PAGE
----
Japan has been in a recession for quite some time and has failed to recover. Price deflation, a high public debt, a loss of political leadership, and a weak U.S. economy not taking in exports, Japan's economy looks to be in trouble.
The success of Japan's economy in past years can be contributed to two parts. One part was government's active role in economic policy. The second part was the Japanese management system, which emphasized continuous improvement of cost and quality through flexible manufacturing and reduced time to market.
In reality, Japan's activist government policy explains a lot about Japan's failures, than it does about its success. Government had a marginal influence in most of Japan's most successful exports. They include such products as cars, robotics, cameras and video games. In the areas that had a lot of government regulation, it was uncompetitive, such as chemicals, aircraft, software and financial services.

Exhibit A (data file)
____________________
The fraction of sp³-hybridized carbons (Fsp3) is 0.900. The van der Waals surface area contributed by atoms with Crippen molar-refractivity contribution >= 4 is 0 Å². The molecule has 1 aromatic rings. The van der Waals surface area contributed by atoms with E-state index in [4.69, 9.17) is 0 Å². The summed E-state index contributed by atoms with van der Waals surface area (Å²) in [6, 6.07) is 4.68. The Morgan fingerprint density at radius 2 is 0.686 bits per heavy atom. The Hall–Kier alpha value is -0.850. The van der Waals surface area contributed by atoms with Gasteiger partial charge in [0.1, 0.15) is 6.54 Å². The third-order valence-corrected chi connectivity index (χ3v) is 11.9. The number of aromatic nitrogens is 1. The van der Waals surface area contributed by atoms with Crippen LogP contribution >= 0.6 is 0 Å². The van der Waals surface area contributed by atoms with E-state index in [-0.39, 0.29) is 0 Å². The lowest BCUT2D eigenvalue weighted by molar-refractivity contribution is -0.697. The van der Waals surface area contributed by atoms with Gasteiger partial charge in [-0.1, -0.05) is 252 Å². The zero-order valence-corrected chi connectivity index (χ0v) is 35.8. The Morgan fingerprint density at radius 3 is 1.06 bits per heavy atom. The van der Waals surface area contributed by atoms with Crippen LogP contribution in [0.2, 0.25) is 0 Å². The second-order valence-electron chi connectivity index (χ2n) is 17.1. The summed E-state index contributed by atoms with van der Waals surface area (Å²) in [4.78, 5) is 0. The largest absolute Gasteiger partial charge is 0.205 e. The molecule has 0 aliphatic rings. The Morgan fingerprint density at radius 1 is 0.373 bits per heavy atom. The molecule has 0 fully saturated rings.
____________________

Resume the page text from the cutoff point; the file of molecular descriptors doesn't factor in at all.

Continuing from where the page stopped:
The cost of living for Japanese consumers and the cost of doing business grew rapidly because of government intervention. Many Japanese companies moved offshore in the 1980s and 1990s to escape these high costs. Most of the companies could thrive if left alone. The main problem was all the government interference.
On the corporate side, Japan excelled at doing the same thing as rivals but doing it better - leading to success in many industries in the 1970s and well into the 1980s. But even in their heyday, Japanese companies were less profitable than Western competitors. By the mid to late 1980s, Western companies began to close the productivity gap by adopting Japanese practices. Then they surged ahead.
Why have reforms failed? The reforms failed because they were targeted at the wrong problem. Japan thought massive government spending would pump up domestic demand and bail out companies. Structural reforms...